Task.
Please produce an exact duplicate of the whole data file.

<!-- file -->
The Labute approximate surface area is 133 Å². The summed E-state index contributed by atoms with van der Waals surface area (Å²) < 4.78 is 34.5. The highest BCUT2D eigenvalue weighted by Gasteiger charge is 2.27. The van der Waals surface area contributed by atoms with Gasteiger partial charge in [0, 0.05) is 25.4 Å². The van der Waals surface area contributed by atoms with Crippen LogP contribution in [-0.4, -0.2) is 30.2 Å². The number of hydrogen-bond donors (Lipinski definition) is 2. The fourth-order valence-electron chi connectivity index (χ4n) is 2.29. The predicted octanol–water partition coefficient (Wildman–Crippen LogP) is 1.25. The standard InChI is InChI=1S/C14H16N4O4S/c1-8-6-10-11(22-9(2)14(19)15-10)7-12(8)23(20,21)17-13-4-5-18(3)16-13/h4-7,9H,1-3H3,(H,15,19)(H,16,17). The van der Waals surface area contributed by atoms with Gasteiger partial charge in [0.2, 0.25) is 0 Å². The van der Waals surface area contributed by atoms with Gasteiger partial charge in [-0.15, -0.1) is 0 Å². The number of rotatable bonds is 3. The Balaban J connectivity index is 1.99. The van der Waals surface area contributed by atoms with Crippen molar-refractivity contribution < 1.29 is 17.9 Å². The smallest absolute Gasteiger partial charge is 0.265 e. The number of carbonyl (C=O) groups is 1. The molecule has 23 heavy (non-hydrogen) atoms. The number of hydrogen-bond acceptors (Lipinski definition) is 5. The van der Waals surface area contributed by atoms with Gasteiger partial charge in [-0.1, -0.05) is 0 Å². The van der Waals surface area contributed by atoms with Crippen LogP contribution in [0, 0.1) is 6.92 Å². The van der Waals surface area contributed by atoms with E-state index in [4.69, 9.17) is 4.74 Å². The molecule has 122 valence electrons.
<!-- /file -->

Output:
The Labute approximate surface area is 133 Å². The summed E-state index contributed by atoms with van der Waals surface area (Å²) < 4.78 is 34.5. The highest BCUT2D eigenvalue weighted by Gasteiger charge is 2.27. The van der Waals surface area contributed by atoms with Gasteiger partial charge in [0, 0.05) is 25.4 Å². The van der Waals surface area contributed by atoms with Crippen LogP contribution in [-0.4, -0.2) is 30.2 Å². The number of hydrogen-bond donors (Lipinski definition) is 2. The fourth-order valence-electron chi connectivity index (χ4n) is 2.29. The predicted octanol–water partition coefficient (Wildman–Crippen LogP) is 1.25. The standard InChI is InChI=1S/C14H16N4O4S/c1-8-6-10-11(22-9(2)14(19)15-10)7-12(8)23(20,21)17-13-4-5-18(3)16-13/h4-7,9H,1-3H3,(H,15,19)(H,16,17). The van der Waals surface area contributed by atoms with Gasteiger partial charge in [0.2, 0.25) is 0 Å². The van der Waals surface area contributed by atoms with Gasteiger partial charge in [-0.15, -0.1) is 0 Å². The number of rotatable bonds is 3. The Balaban J connectivity index is 1.99. The van der Waals surface area contributed by atoms with Crippen molar-refractivity contribution < 1.29 is 17.9 Å². The smallest absolute Gasteiger partial charge is 0.265 e. The number of carbonyl (C=O) groups is 1. The molecule has 23 heavy (non-hydrogen) atoms. The number of hydrogen-bond acceptors (Lipinski definition) is 5. The van der Waals surface area contributed by atoms with Gasteiger partial charge in [-0.1, -0.05) is 0 Å². The van der Waals surface area contributed by atoms with Crippen LogP contribution in [0, 0.1) is 6.92 Å². The van der Waals surface area contributed by atoms with E-state index in [4.69, 9.17) is 4.74 Å². The molecule has 122 valence electrons.